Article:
‘The problem with Anambra is that there are too many leaders’
Mr. Jerry Ugokwe, an architect, Former member representing Idemili North/ South Federal Constituency in the House of Representatives and initiator of the Freedom Of Information (FOI) Bill that was later signed into law, bared his mind on the poor implementation of the FOI Act, life outside the political office, politics as a calling, why his home State, Anambra has remained a theatre of unending political absurdities and other sundry issues
Are you satisfied and fulfilled with the use and implementation of the Freedom of Information (FOI) Act since it was signed into law?
I was first elected to the House of Representatives in 1999 and re-elected in 2003. The Freedom Of Information Bill was my first bill in the National Assembly. It was the very first private member bill that was sponsored on the floor of the House. I presented the Bill exactly on June 6, 1999. It was passed by the members of the House of Representatives but the Senate did not pass it before the end of the tenure of the 4th National Assembly.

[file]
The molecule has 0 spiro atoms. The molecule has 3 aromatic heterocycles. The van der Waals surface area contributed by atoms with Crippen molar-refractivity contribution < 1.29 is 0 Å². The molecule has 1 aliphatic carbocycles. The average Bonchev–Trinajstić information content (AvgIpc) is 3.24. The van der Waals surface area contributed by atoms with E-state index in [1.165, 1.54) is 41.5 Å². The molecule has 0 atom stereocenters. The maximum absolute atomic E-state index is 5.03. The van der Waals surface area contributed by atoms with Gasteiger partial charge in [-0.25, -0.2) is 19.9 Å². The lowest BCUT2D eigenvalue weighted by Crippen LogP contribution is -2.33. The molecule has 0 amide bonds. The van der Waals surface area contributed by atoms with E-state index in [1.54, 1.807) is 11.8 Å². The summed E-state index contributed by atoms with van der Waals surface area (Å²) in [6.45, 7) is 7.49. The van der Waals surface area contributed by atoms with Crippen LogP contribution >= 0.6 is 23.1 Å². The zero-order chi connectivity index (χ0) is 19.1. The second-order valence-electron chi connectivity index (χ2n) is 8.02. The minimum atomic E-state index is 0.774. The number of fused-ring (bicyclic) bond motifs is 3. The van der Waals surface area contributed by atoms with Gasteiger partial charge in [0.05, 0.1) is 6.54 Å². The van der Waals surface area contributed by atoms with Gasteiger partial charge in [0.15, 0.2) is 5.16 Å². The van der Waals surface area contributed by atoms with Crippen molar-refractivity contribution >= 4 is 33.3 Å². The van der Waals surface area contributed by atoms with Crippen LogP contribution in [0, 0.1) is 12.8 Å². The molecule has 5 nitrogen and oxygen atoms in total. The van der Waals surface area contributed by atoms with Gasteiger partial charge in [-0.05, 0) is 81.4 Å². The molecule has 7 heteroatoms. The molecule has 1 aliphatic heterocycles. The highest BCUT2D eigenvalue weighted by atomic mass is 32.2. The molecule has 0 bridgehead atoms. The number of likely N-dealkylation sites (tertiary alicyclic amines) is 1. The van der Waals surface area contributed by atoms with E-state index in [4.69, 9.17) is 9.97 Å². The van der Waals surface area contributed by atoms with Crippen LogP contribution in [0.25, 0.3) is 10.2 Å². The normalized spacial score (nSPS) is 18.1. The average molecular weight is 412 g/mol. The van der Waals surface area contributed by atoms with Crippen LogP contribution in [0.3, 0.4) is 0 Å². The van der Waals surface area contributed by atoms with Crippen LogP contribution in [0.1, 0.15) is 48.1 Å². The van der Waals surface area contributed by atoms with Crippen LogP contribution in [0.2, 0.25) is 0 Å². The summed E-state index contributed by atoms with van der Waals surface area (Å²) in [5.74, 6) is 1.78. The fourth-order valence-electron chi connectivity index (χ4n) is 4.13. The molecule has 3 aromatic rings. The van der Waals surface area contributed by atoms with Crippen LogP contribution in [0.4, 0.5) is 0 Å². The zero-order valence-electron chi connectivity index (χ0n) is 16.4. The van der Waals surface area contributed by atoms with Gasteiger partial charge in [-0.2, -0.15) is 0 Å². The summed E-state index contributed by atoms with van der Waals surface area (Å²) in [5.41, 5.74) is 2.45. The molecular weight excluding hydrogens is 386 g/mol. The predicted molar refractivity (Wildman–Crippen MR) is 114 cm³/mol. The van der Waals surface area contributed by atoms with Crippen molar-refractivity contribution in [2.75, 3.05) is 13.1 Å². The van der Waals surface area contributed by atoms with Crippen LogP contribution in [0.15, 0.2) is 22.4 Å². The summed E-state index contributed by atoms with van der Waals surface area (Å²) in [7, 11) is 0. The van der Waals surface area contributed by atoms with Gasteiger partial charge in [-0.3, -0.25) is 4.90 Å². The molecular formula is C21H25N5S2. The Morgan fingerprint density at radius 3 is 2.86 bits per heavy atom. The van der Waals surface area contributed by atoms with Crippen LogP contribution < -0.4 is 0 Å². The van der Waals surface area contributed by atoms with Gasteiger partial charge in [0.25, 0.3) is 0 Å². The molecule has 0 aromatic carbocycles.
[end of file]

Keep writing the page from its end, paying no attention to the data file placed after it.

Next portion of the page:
I was re-elected into the House of Representatives in 2003, so I represented the Bill on June 9, 2003 and it was passed by both Chambers of the National Assembly. However, we were later informed that the Bill was either not in the list of Bills sent to President Olusegun Obasanjo for his assent or that it was missing. But because the government was winding down, nobody had the time to find out what the true position was before the end of Obasanjo’s administration and the end of the 5th National Assembly in 2007.
I didn’t return to the 6th National Assembly. I was appointed Nigeria’s Ambassador to Austria and Nigeria’s permanent Representative in Vienna, in 2007.
I am pleased to see that Freedom of Information is now a law of the land.
However, Freedom of Information Act though now a Federal Law has not been properly utilised, particularly in the fight against corruption.